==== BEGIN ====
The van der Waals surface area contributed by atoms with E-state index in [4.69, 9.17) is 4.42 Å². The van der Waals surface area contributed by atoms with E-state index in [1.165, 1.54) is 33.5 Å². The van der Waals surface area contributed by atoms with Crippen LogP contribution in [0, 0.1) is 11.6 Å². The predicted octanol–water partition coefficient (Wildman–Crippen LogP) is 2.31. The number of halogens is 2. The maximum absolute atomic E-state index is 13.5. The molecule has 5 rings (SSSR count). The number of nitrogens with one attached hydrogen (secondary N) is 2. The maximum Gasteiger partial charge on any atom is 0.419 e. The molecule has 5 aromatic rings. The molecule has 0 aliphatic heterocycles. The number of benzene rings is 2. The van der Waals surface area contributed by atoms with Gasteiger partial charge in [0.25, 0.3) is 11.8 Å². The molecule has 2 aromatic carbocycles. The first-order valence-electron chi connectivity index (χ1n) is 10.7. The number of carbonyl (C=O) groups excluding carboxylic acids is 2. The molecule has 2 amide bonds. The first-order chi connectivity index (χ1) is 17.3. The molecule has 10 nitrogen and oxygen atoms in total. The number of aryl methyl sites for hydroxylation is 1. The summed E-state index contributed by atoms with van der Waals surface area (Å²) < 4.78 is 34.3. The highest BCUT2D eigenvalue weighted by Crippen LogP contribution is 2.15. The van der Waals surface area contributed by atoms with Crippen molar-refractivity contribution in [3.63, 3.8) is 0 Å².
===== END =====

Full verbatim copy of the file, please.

The van der Waals surface area contributed by atoms with E-state index in [4.69, 9.17) is 4.42 Å². The van der Waals surface area contributed by atoms with E-state index in [1.165, 1.54) is 33.5 Å². The van der Waals surface area contributed by atoms with Crippen LogP contribution in [0, 0.1) is 11.6 Å². The predicted octanol–water partition coefficient (Wildman–Crippen LogP) is 2.31. The number of halogens is 2. The maximum absolute atomic E-state index is 13.5. The molecule has 5 rings (SSSR count). The number of nitrogens with one attached hydrogen (secondary N) is 2. The maximum Gasteiger partial charge on any atom is 0.419 e. The molecule has 5 aromatic rings. The molecule has 0 aliphatic heterocycles. The number of benzene rings is 2. The van der Waals surface area contributed by atoms with Gasteiger partial charge in [0.25, 0.3) is 11.8 Å². The molecule has 2 aromatic carbocycles. The first-order valence-electron chi connectivity index (χ1n) is 10.7. The number of carbonyl (C=O) groups excluding carboxylic acids is 2. The molecule has 2 amide bonds. The first-order chi connectivity index (χ1) is 17.3. The molecule has 10 nitrogen and oxygen atoms in total. The number of aryl methyl sites for hydroxylation is 1. The summed E-state index contributed by atoms with van der Waals surface area (Å²) < 4.78 is 34.3. The highest BCUT2D eigenvalue weighted by Crippen LogP contribution is 2.15. The van der Waals surface area contributed by atoms with Crippen molar-refractivity contribution in [3.63, 3.8) is 0 Å².